Original Title: "Our God, Our God, Thou Shinest Here," Thomas Hornblower Gil (1846), CORONATION, 8.6.8.6.8.6., Oliver Holden (1793); New Title: Same hymn title, rev. REH (2005), MORNING SONG, 8.6.8.6.8.6., at­trib­ut­ed to Elkan­ah K. Dare (1782-1826), arranged by C. W. Douglas. Thomas Hornblower Gil was a lay English Unitarian hymn writer, who later joined the Congregational Church. He wrote nearly 200 hymns, and had definitive ideas about what a hymn should be: "Hymns are not meant to be theological statements, expositions of doctrine, or enunciations of precepts; they are utterances of the soul in its manifold moods of hope and fear, joy and sorrow, love, wonder, and aspiration. ... Hymns are meant and made to be sung. The best and most glorious hymns cannot be more exactly defined than as divine love songs." The lyrics here seem to speak of the Gospel of John: "The true light, which enlightens everyone, was coming into the world." John 1:9. "[John] came as a witness to testify to the light." John 1:7a. The hymn does not appear in either Singing the Living Tradition or in The New Century Hymnal.

MORNING SONG (8.6.8.6.8.6.)

1. Our God, our God, thou shin-est here,
thine own this lat-ter day.
To us thy ra-diant steps ap-pear,
here goes thy glo-rious way!
To us thy ra-diant steps ap-pear,
here goes thy glo-rious way!

2. We shine not on-ly with the light
thou shed-dest down of yore.
On us thou stream-est strong and bright,
thy com-ings are not o'er.
On us thou stream-est strong and bright,
thy com-ings are not o'er.

3. All op-en to our souls shall be
thy glo-ry's hi-ding-place.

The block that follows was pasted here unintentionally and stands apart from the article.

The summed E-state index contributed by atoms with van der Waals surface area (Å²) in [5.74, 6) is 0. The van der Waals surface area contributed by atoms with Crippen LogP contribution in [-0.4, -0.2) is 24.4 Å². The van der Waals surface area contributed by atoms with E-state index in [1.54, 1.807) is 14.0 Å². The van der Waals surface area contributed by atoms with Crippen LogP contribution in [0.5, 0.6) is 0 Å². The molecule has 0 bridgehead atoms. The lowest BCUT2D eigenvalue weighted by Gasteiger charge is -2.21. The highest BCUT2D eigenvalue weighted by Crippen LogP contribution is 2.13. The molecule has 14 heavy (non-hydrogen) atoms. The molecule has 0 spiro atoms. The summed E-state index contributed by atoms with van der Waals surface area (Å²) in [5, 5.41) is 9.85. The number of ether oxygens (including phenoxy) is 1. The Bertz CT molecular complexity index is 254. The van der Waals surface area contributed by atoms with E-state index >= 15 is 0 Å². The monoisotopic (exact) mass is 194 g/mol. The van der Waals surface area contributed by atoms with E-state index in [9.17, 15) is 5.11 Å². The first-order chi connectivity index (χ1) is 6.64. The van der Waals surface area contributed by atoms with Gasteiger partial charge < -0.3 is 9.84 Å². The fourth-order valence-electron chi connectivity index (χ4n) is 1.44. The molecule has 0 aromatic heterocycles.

Our mo-thers had not all of thee,
new births are in thy grace;
Our fa-thers had not all of thee,
new births are in thy grace.

4. Thou come-est here, thou stand-est by,
our work be-gins to shine.
Thou dwell-est with us migh-ti-ly,
on comes the years di-vine!
Thou dwell-est with us migh-ti-ly,
on comes the years di-vine!

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April 25, 2005

45R Morning, So Fair to See

Original Title: "Morning, So Fair to See," Vincent Brown Silliman (1934), ST. ELIZABETH, 6.6.9.6.6.8., Silesian Folksong; New Title: Same hymn title, rev. REH (2006), same hymn tune. ST. ELIZABETH is also unhappily (albeit for fanciful reasons) known as CRUSADER'S HYMN. Silliman was a Unitarian and humanist, and one of the editors of the Hymns for the Celebration of Life, published in 1964, the first hymnal produced by the Unitarian Universalist Association after consolidation in 1961. As the giver of the "Berry Street Address" at UUA's 1977 General Assembly in Ithaca, Silliman said "hymn tinkering is a long-standing practice. Some tinkers have spread so widely that the original is all but forgotten." Another recast version of Silliman's hymn can be found in Singing the Living Tradition, at no. 42; it does not appear in The New Century Hymnal. Morning's beauty is a topic in Genesis; e.g., Genesis 1:5-31. Morning is a time when people went to the temple; e.g., Luke 21:38, John 8:2; morning also bespeaks glory; e.g., Song of Solomon 6:10 ("Who is she that looketh forth as the morning, fair as the moon, clear as the sun"); see also Isaiah 58:8.

ST. ELIZABETH (6.6.9.6.6.8.)

1. Morn-ing, so fair to see,*
Night, veiled in mys-ter-y,
Glo-rious the earth and res-plen-dent skies!
Pil-grims, we march a-long,
Sing-ing our Pil-grim song,
As through an earth-ly par-a-dise.

2. Green are the grow-ing trees;
Blue are the flash-ing seas;
Glo-rious each won-der the sea-sons bring.
Bright-er is faith's sur-mise
shin-ing in Pil-grims' eyes:
Bright-er the com-mon-weal we sing.

3. Age af-ter age we rise,
'Neath the e-ter-nal skies,
In-to the light from the sha-dowed past:
Still shall our Pil-grim song,
Bou-yant and brave and strong,
Re-sound while life and moun-tains last.